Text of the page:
When our waitress came over, she said, “Oh hi! I waited on you last night!”

I smiled and looked at Warren. “You were here last night?” he asked.


“Uh yeah, Moxie and I came after practice. I must have forgotten to mention it,” I blushed as I gave the waitress a “shhh!” look.

I quickly ordered some edamame and miso soup for the monkeys plus a crunchy shrimp roll for Satchel and the tofu Japan (fried tofu with seaweed salad on top) for Jiro.

The soup actually came before the edamame and it was the fanciest miso soup presentation I have ever seen—it was served in a wide flat ceramic dish with a doily underneath. The monkeys thought they were eating something new and exciting. I wondered if I shouldn’t have checked the price before ordering two. Jiro got his spoon and started investigating his bowl. “Dofu! Weeweed!” he exclaimed happily. Pacific Rim didn’t have the big soup spoons like they have at the regular Sekisui so I had to help Jiro a bit, but Satchel had no problem cleaning his bowl completely.

The edamame arrived with my salad. Jiro tasted a few of my crunchy wontons and a had a bite of crab (which he thought was cheese) before he started in on the edamame. I normally peel his for him, but he’s been shelling pistachios at the dinner table for over a week now, so he refused my assistance. I had about two bites of salad before I noticed a soybean sail over the table. (Jiro was honestly trying to get them in his mouth, he just hasn’t perfected his technique.) The woman on the other side of the wall shot us a disapproving look.

“Oh, it’s that kid,” she said to her date. The man looked over his shoulder and I smiled in an effort to diffuse whatever was brewing.

“Try to get them in your mouth honey,” I said to Jiro.

I offered Warren the last half of my very yummy salad and convinced Jiro to let me help him. Then the waitress brought my ocean pyramid and I went to my happy place where I can’t hear or look at anything other than what’s on my plate. Once my tastebuds stopped orgasming, I asked Warren if he wanted a bite. He said no, but I gave him one anyway. As I carefully put my fork in his mouth, I saw Jiro fall backwards out of his chair out of the corner of my eye. Luckily the waitress was standing between him and the table behind us and managed to break his fall a bit.

I scurried to pick him up and he seemed dazed, but okay. The waitress was kind of freaked out and the three women at the table all seemed amazed that Jiro wasn’t screaming his brains out. “What a tough little guy,” they cooed.

Satchel unphased by any of this, was busy licking his soup bowl. “Where’s my sushi?” he asked. When I told him it would be just a minute, he said he needed to pee. I was actually relieved because I needed to, uh, relieve myself too. Satchel and I went in search of the "potty" with Jiro hot on our heels. Amazingly we passed a little beanbag lounging area without either on of them attempting to lounge. We then had an unremarkable visit to the ladies’ room. (Okay Satchel did remark, "Ooh they have the foamy soap that I like!") On the way back to the table, Jiro discovered the rows of wine bottles lining the bottom of the bar area and set about touching every one and making them clank dangerously against each other. I started cursing in my head, but managed to get him back in his seat without incident.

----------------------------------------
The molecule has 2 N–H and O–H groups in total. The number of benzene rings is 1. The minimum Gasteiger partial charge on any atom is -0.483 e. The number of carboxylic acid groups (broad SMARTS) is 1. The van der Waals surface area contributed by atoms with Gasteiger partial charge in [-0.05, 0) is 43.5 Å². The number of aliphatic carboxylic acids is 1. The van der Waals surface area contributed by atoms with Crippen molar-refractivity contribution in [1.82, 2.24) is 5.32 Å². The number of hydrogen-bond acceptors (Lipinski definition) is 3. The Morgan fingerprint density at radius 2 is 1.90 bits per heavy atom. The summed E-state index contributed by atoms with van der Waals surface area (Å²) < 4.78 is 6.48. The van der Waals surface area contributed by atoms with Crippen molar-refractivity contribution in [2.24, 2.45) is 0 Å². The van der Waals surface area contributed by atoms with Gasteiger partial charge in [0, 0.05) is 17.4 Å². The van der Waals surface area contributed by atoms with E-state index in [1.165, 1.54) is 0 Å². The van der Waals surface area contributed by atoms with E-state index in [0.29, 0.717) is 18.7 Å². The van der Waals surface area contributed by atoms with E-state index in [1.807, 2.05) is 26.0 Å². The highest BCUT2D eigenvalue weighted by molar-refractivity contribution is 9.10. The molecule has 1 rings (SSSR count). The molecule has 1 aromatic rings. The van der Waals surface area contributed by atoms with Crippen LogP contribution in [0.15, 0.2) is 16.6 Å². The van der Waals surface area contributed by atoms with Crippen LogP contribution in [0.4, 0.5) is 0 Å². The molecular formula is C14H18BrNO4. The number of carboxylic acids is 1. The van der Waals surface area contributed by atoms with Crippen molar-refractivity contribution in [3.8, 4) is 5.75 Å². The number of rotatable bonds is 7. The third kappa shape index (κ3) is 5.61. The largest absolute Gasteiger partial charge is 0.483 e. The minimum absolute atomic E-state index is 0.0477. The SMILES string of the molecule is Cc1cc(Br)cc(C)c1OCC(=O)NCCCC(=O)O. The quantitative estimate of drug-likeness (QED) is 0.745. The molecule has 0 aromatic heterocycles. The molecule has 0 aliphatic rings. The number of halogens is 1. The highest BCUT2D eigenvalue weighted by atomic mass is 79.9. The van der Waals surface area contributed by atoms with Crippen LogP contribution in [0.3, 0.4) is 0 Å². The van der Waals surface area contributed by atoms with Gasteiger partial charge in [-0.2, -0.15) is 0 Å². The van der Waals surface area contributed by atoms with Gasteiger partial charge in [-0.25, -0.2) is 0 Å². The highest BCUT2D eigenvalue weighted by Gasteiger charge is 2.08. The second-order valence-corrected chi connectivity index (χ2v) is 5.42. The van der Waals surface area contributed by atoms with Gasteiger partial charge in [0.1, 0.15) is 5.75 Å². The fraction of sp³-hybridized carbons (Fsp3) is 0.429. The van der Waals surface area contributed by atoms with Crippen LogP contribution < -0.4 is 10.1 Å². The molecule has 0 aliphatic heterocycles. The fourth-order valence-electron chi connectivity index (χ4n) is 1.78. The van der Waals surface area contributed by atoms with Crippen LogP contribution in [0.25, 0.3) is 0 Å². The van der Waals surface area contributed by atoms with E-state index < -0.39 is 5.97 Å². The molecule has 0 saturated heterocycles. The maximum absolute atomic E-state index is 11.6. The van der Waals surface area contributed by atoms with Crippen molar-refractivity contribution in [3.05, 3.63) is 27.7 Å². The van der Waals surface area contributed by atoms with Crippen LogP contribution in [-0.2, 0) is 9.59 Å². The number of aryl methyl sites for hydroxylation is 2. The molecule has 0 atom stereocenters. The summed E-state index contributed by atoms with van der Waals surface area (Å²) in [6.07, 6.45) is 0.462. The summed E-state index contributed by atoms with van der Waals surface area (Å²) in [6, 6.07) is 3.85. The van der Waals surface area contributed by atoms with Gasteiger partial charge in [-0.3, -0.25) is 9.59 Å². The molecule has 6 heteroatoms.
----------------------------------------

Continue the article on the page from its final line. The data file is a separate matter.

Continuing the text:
The rest of our food had been delivered and right away, Satchel popped a piece of sushi in his mouth. And then spit it right out. Jiro looked at his tofu Japan and said, “No!” I tried switching their plates, but neither monkey wanted what the other had. Jiro went back to working on the edamame and Warren gave him a French fry.

“Do all of these sushis taste the same?” Satchel asked.

“Uh-huh,” I said.

“Nu-uh,” He argued.

“Okay, then eat another one.”

He obliged and said, “See this one isn’t yucky.”

“Okay, good, then eat some more. Maybe they all taste different,” I said hopefully.

Obviously, Satchel also depends on me to order fancy sushi for him to try. While I enjoyed my ocean pyramid immensely, it was a bit on the spicy side, and I missed getting to taste a lot of different things. On my next visit, much to everyone's satisfaction, I will probably go back to ordering sushi.

I noticed that Warren had been awfully quiet. He was busy eating his giant teriyaki burger. “How is it?” I asked.

“Good,” he said and offered me a bite.

Honestly, I thought the burger was nasty. “Mmm,” I said as I chewed and nodded noncommittally. The teriyaki burger was just a big hamburger patty covered in teriyaki sauce as far as I could tell. It was served with what looked like half a head of iceberg lettuce and french fries sprinkled with cayenne pepper or something else red and spicy. It seemed totally out of place in this shwanky restaurant.

I tried to coax Satchel into eating more sushi, but he refused. “It’s a nice plate though,” he said as he ran his fingers across it. I offered some to Jiro and he did actually eat a couple of pieces.

We boxed up the rejected tofu Japan and I left a huge tip. Satchel said, “I like this place because it has cool music and cool lights!”

Then he let out a humongous burp.